There used to be a time when statements like, “the customer is always right,” prevailed. But over time, cynicism has crept into how those working to serve the customer actually feel about the people who pay the bills. This is because, in top down organizational hierarchies, you don’t get to be CEO from great customer service. You get there by increasing profits for shareholders at the expense of all else.
There is a counter movement to shareholder capitalism growing in force recently. This movement, called stakeholder capitalism, aims to raise the bar for corporate leaders and reflect the need for companies to serve more than investors. Stakeholder capitalism is about enhancing the lives of employees, customers, the community, the environment, and shareholders simultaneously. It’s an idea that was recently embraced by 200 of the Fortune 500’s CEO’s during the 2019 Business Roundtable Forum.
What does that mean for middle managers and those in closest contact with the customer?
Well, it is a reflection that employee experience drives customer experience. Talent acquisition and perks are no longer enough. Managers must truly reflect the values of a corporation trying to do well by doing good.
It all starts with the community. Forget about sourcing talent only from feeder Ivy League schools. The corporation and your teams should be a reflection of the area in which you work. That means focusing on attributes such as work-ethic, heart, optimism, and maturity that are universal versus the pedigree of someone’s university or the brand name of their previous company. Hiring in this way and also adding in the important dimensions of diversity, equity, and inclusion into the mix will ensure a more representative sample of colleagues who are a reflection of your customer base and your community.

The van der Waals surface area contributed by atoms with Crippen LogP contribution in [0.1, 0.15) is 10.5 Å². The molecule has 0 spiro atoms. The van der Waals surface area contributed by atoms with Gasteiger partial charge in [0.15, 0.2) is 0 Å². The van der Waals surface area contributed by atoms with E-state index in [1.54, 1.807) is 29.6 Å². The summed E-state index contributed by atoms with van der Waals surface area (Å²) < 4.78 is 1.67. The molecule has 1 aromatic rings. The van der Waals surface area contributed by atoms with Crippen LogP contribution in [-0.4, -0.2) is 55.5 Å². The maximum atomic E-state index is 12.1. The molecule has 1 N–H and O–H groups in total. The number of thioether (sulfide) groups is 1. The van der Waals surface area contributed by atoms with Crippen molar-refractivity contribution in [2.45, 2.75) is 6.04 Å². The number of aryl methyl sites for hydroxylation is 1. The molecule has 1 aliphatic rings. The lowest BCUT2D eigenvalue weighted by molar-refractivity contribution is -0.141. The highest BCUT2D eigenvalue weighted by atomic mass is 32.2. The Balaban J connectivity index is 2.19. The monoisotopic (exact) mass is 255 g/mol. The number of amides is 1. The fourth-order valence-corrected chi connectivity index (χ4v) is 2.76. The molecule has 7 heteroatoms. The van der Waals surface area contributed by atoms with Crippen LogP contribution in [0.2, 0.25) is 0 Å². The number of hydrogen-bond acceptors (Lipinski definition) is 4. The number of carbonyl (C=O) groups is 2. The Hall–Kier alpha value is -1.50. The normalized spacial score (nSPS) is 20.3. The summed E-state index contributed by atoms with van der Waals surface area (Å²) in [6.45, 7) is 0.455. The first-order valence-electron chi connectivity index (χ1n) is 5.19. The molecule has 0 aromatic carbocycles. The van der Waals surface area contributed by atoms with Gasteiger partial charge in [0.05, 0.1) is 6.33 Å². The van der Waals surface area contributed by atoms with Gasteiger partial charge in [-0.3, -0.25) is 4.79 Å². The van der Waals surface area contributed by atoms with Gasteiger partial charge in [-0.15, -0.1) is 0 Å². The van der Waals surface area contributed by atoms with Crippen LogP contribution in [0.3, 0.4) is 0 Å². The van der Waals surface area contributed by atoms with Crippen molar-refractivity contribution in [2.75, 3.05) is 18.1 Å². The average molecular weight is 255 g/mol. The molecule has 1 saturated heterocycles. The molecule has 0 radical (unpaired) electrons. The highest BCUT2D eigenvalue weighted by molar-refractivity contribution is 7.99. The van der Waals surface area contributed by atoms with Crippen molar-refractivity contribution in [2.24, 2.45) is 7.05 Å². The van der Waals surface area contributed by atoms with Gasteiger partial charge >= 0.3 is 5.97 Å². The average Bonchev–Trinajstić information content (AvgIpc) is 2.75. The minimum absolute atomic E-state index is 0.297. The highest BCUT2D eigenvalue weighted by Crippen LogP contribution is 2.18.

Managers then need to take greater accountability for onboarding their team members. I advocate for a process of INNERviewing post hire where the manager and the colleague have a style and expectations conversation to build their connection, trust, and partnership right from the start. The manager will have the “keys to the kingdom” with each employee as they will have explored each colleague’s unique background, strengths, gaps, motivators, desires, turn-offs, and recognition types. A team and organization full of hard working, passionate, solution-oriented, and mature people who are understood and supported by their managers will bring fun, positivity, and high engagement to their interactions with customers.
Such an organization that reflects the customer and the community can take on broader social goals such as reducing the carbon footprint, increasing equity, eradicating social injustice, and sustainably producing the companies products and services. And with the customer, employees, community, and environmental efforts in sync – profits will be delivered more consistently and this will propel and perpetuate the business over time.
So it’s time to put the customer first again, by being a reflection of their diversity, issues, needs, desires, hopes, and dreams. Customer service drives customer experience especially when you have the right people with the right background and mindset doing the servicing!
Omar L. Harris is the managing partner at Intent Consulting, a firm dedicated to improving employee experience and organizational performance and author of Leader Board: The DNA of High-Performance Teams and The Servant Leader's Manifesto available for purchase in ebook or print on Amazon.com. Please follow him Instagram, Twitter, and/or his website for more information and engagement.